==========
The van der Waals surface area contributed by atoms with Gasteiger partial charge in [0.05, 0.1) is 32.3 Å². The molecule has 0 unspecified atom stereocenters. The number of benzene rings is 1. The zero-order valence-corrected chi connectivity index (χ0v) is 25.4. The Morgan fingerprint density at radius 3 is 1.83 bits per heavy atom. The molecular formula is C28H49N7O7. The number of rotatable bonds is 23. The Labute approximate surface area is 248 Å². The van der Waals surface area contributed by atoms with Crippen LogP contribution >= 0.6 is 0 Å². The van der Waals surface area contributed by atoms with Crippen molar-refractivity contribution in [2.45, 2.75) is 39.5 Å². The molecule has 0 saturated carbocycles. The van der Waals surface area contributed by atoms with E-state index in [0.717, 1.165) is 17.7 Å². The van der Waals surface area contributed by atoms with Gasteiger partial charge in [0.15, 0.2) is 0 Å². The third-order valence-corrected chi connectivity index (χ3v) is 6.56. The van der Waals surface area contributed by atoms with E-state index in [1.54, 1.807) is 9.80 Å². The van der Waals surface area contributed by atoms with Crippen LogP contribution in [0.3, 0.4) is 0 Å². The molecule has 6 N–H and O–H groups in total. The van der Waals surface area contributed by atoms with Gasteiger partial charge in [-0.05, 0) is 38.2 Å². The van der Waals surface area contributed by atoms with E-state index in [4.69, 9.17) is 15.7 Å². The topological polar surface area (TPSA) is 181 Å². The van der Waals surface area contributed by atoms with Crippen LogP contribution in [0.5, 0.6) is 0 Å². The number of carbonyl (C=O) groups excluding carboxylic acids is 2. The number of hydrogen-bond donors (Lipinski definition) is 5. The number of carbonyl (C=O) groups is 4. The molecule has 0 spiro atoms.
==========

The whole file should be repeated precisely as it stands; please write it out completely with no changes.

The van der Waals surface area contributed by atoms with Gasteiger partial charge in [0.05, 0.1) is 32.3 Å². The molecule has 0 unspecified atom stereocenters. The number of benzene rings is 1. The zero-order valence-corrected chi connectivity index (χ0v) is 25.4. The Morgan fingerprint density at radius 3 is 1.83 bits per heavy atom. The molecular formula is C28H49N7O7. The number of rotatable bonds is 23. The Labute approximate surface area is 248 Å². The van der Waals surface area contributed by atoms with Crippen LogP contribution >= 0.6 is 0 Å². The van der Waals surface area contributed by atoms with Crippen molar-refractivity contribution in [2.45, 2.75) is 39.5 Å². The molecule has 0 saturated carbocycles. The van der Waals surface area contributed by atoms with E-state index in [0.717, 1.165) is 17.7 Å². The van der Waals surface area contributed by atoms with Gasteiger partial charge in [0.15, 0.2) is 0 Å². The third-order valence-corrected chi connectivity index (χ3v) is 6.56. The van der Waals surface area contributed by atoms with E-state index in [1.54, 1.807) is 9.80 Å². The van der Waals surface area contributed by atoms with Crippen LogP contribution in [0.3, 0.4) is 0 Å². The molecule has 6 N–H and O–H groups in total. The van der Waals surface area contributed by atoms with Gasteiger partial charge in [-0.05, 0) is 38.2 Å². The van der Waals surface area contributed by atoms with E-state index in [4.69, 9.17) is 15.7 Å². The topological polar surface area (TPSA) is 181 Å². The van der Waals surface area contributed by atoms with Crippen LogP contribution in [0.5, 0.6) is 0 Å². The number of carbonyl (C=O) groups excluding carboxylic acids is 2. The number of hydrogen-bond donors (Lipinski definition) is 5. The number of carbonyl (C=O) groups is 4. The molecule has 0 spiro atoms.